Old man 1: Life is one trouble after another. I'd be better off dead, better yet, I wish I was never born

Old man 2: True, true, but who has such luck ?.. maybe one in a thousand.

My blog:

I'm also building an open source generic ML library: & .... which I guess might be of interest to some people here

Wiki Contributions


Would the stakes be high enough to get participants in the market? m&m always seemed fairly unreliable to me, hype is required to generate answers and answers can be extensively biased due to the lack of a real incentive.

Still, if you'd be down for creating the markets yourself or know someone that would, I'm pretty sure the author would be ok sharing more specific predictions around TOGETHER.

Given that this was my claim and not the author's I'd rather not discuss it since I'd detract from the point.

But tl;dr, strength aside, if you count all trials ivm efficacy is arguably higher than plaxovid, once you start eliminating and de-biasing the story changes, the direction and magnitude of change is the whole story that generated e.g. Scott's ivm post and this reply.

Awesome, I myself will be 25-30 minutes late, but will catch you guys there :)

Will you have a sign on the table or some such ? Also, it might be worth emailing everyone else since LW is horrible at notifications about these events

Given that rain is forecasted, are we moving the meeting to and indoors space or to another day with a better chance of sun?

There are several things at the extreme of non-quantifiable:

  1. There's "data" which can be examined in so much detail by human senses (which are intertwined with our thinking) that it would be inefficient to extract even with SF-level machinery. I gave as an example being able to feel another persons muscles and the tension within (hence the massage chair, but I agree smart-massage-chairs aren't that advanced so it's a poor analogy). Maybe a better example is "what you can tell from looking into someone's eyes"
  2. There's data that is interwound with our internal experience. So, for example, I can't tell you the complex matrix of muscular tension I feel, but I can analyze my body and almost subconsciously decide "I need to stretch my left leg". Similarly, I might not be able to tell you what the perfect sauce is for me or what patterns of activity it triggers in my brain, or how its molecules bind to my taste buds, but I can keep tasting the sauce and adding stuff and conclude "voila, this is perfect"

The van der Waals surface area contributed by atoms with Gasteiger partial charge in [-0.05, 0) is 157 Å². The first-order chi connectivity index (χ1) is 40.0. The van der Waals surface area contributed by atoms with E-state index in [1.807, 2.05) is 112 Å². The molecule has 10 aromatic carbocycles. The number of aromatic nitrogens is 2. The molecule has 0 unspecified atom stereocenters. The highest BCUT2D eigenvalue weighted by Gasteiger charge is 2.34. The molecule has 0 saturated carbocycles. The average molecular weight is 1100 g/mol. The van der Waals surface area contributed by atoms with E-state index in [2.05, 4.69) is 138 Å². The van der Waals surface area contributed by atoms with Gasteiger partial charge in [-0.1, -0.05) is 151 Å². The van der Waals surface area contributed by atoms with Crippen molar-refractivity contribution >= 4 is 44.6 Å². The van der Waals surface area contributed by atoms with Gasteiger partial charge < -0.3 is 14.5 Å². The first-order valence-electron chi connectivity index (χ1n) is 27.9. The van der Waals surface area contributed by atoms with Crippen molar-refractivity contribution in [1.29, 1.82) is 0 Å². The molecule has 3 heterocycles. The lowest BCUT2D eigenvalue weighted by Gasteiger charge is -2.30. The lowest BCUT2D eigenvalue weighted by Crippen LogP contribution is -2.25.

3. There are things beyond data that one can never quantify, like revelations from god or querying the global consciousness or whatever

I myself am pretty convinced there are a lot of things falling under <1> and <2> that are practically impossible to quantify (not fundamentally or theoretically impossible), even provided 1000x better camera, piezo, etc sensors and even provided 0.x nm transistors making perfect use of all 3 dimensions in their packing (so, something like 1000x better GPUs).

I think <3> is false and mainly make fun of the people that believe in it (I've taken enough psychedelics not to be able to say this conclusively, but still). However, I still think it will be a generator of disagreement with AI alignment for the vast majority of people.

I can see very good arguments that both 1 and 2 are uncritical and not that hard to quantify, and obviously that 3 is a giant hoax. Alas, my positions have remained unchanged on those, hence why I said a discussion around them may be unproductive.

  • I'm not arguing you should take any position on those axi, I am just suggesting them as potential axi.
  • I think that falling on one extreme of the spectrum is equivalent to thinking the spectrum doesn't exist -- so yes, I guess people that are very aligned with a MIRI style position on AI wouldn't even find the spectrum valid or useful. Much like, say, an atheist wouldn't find a "how much you believe in the power of prayer" spectrum insightful or useful. This was not something I considered while originally writing this, but even with it in mind now, I can't think of any way I could address it.